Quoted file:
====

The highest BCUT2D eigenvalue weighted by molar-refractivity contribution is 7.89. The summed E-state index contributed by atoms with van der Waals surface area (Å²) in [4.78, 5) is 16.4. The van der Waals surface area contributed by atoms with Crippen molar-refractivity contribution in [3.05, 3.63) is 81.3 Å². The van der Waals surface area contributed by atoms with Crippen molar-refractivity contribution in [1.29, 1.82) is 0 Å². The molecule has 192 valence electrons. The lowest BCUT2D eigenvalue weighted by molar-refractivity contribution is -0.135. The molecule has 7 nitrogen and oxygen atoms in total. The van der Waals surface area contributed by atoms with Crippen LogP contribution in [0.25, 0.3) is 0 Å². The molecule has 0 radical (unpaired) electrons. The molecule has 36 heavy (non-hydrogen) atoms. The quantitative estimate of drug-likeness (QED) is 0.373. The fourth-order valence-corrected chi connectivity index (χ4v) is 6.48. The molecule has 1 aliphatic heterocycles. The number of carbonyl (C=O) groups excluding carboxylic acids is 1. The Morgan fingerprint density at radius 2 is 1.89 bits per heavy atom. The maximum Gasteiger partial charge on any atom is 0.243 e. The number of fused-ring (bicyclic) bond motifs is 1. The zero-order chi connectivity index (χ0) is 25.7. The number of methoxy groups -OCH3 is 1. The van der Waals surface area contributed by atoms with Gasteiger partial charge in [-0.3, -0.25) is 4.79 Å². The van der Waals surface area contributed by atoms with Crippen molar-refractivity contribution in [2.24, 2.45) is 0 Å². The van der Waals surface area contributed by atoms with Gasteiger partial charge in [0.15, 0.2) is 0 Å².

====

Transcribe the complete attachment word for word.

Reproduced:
The highest BCUT2D eigenvalue weighted by molar-refractivity contribution is 7.89. The summed E-state index contributed by atoms with van der Waals surface area (Å²) in [4.78, 5) is 16.4. The van der Waals surface area contributed by atoms with Crippen molar-refractivity contribution in [3.05, 3.63) is 81.3 Å². The van der Waals surface area contributed by atoms with Crippen molar-refractivity contribution in [1.29, 1.82) is 0 Å². The molecule has 192 valence electrons. The lowest BCUT2D eigenvalue weighted by molar-refractivity contribution is -0.135. The molecule has 7 nitrogen and oxygen atoms in total. The van der Waals surface area contributed by atoms with Crippen LogP contribution in [0.25, 0.3) is 0 Å². The molecule has 0 radical (unpaired) electrons. The molecule has 36 heavy (non-hydrogen) atoms. The quantitative estimate of drug-likeness (QED) is 0.373. The fourth-order valence-corrected chi connectivity index (χ4v) is 6.48. The molecule has 1 aliphatic heterocycles. The number of carbonyl (C=O) groups excluding carboxylic acids is 1. The Morgan fingerprint density at radius 2 is 1.89 bits per heavy atom. The maximum Gasteiger partial charge on any atom is 0.243 e. The number of fused-ring (bicyclic) bond motifs is 1. The zero-order chi connectivity index (χ0) is 25.7. The number of methoxy groups -OCH3 is 1. The van der Waals surface area contributed by atoms with Gasteiger partial charge in [-0.3, -0.25) is 4.79 Å². The van der Waals surface area contributed by atoms with Crippen molar-refractivity contribution in [2.24, 2.45) is 0 Å². The van der Waals surface area contributed by atoms with Gasteiger partial charge in [0.15, 0.2) is 0 Å².